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Bonfire of the Puggle

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Bean's Journey: From Gramercy Park to the Bronx.  

The next call was from a nice guy who said he’d seen Bean the day before sitting under scaffolding on the building next to Cricket’s, but he had been too busy walking his own dogs to intervene. He was filled with guilt and insisted on looking for her. A while later, he called to say he’d gone back, searched the block and the park nearby, but hadn’t seen any sign of her.

The next caller had a southern accent and the can-do phone manner of a TV Realtor. He introduced himself as a pet detective, saying he’d just come in from successfully resolving a case up north when his secretary had informed him of our loss. He spelled out his Web-page address. I told Cricket very little about him, just that he sounded like a grifter.

IV. New York

We got back into Manhattan in the early evening, stashed the car, and went out looking for Bean. We moved block by block, calling down into darkened stairwells, looking under Dumpsters in the rain. Then I slept for a bit, but Cricket couldn’t, so she got up and designed a new flyer, uploading it to her Web page so that her friends could print it out, then went to Kinko’s to make copies.

The calls continued. One man barked on her answering machine for two full minutes. A woman called to say she’d seen Bean running through traffic down Union Square East and across 14th Street but that she “looked really happy.” A young guy, dreamy and drunk, left a message at 1 a.m., saying he’d only recently moved to the city but he was sure everything would be cool, that people might seem mean in New York, but they’re actually good and they look out for you.

And it was true: As we went door-to-door, I was surprised by the number of doormen who took a flyer to post. Cricket met a girl out walking her own puggle who spread the word to her online puggle group. The people at Halstead Property e-mailed her flyer agencywide.

In the early afternoon, Cricket got a phone call from a man named Roberto. He asked her if the reward was for real, and when she said it was, he said he knew where Bean was. He’d spotted her running along 14th Street the day before and thought she was a pretty dog, so he chased her and caught her, took her to Petco, bought her a collar and lead, and decided to name her Queenie. But when he brought her home, his mother said he couldn’t keep her, so he gave her to his neighbor. He would try to get her back and would call Cricket later.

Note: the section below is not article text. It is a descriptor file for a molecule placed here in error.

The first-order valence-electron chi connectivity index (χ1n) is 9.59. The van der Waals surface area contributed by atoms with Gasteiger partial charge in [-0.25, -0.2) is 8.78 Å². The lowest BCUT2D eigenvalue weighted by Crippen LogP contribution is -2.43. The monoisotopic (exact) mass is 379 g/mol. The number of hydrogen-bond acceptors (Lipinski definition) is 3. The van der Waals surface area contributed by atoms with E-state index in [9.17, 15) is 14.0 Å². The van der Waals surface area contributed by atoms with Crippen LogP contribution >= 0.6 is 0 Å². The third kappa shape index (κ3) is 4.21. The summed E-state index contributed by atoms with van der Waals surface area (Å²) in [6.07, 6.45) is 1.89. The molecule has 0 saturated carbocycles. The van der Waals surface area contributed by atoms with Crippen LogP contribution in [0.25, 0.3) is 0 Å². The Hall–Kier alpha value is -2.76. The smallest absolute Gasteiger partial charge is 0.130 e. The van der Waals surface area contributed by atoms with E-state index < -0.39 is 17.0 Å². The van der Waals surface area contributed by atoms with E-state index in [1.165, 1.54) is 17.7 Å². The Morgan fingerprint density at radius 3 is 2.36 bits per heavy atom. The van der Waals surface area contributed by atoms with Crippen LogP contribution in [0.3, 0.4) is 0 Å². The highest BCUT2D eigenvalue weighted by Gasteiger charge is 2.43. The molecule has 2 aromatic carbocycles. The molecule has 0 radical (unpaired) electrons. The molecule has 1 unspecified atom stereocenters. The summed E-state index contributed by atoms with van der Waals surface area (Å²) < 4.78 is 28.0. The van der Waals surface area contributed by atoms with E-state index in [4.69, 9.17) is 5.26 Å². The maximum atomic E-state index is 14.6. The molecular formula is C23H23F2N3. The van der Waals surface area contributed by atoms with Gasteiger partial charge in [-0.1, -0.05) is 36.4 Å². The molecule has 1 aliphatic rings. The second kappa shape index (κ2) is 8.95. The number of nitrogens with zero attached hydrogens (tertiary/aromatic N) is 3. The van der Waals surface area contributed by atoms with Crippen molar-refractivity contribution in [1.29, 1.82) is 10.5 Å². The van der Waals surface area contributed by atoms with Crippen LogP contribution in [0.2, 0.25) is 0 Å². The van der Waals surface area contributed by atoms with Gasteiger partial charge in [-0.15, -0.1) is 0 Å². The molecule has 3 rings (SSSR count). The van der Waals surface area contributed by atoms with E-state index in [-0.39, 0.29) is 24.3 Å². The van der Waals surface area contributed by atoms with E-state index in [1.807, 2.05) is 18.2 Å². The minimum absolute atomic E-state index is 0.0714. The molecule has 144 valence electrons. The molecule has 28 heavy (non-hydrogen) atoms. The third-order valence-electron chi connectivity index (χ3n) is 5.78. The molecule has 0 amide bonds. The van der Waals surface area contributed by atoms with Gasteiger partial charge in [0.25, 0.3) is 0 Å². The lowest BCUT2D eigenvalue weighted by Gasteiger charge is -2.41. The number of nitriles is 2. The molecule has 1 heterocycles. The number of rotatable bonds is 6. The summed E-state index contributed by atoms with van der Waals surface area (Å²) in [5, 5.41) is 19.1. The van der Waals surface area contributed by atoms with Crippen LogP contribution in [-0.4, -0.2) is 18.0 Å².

Then a girl called to say that she’d seen someone trying to sell Bean on Second Avenue and 11th Street. We rushed over and searched the neighborhood; the guys who sell battered J. G. Ballard paperbacks on St. Marks Place had seen a Hispanic kid trying to sell a small dog, but we never found him. We moved along St. Marks toward Alphabet City, posting flyers as we went. It was now well past dark, and we were nearing collapse. In Tompkins Square Park, approaching a trio of drunks with the flyer, I ended up locked in a beery embrace and had to endure a few seconds of waltzing before I could escape.

They were nice at the police precinct, and they were polite at the Sanitation Department when they told us that they didn’t keep records of the dead pets they find. Then Cricket got a confusing call from a young man, a girl talking behind him. He had a dog, and he wanted to know how Cricket could prove it was her dog, and was it true that she’d gone to Roberto’s job with the cops. Cricket had no clue what he was talking about; suspicious, he said he’d call back, and hung up.

Roberto called, claiming he knew where Bean was, and asked her to come to him in the projects to get her back. He described Bean as looking as if she’d recently had babies and as having long nails, details Cricket found compelling. Then he said Bean was really timid one moment and really friendly the next, which was all Cricket needed to believe—that was just how Bean would act with strangers, she thought. I was more skeptical. She said she wouldn’t meet him alone, which he said was smart of her; he agreed to come to my house to discuss things face-to-face.

Roberto showed up on the steps of my building at about 10 p.m., a wiry, muscular Hispanic man in his late thirties with a graying Caesar haircut and jailhouse ink on his arms and legs. As backup, he’d brought Cliff, a gangly black guy in his late forties who played the chorus to Roberto’s plaintive protagonist, amplifying various lines of Roberto’s pitch to underscore his sincerity.


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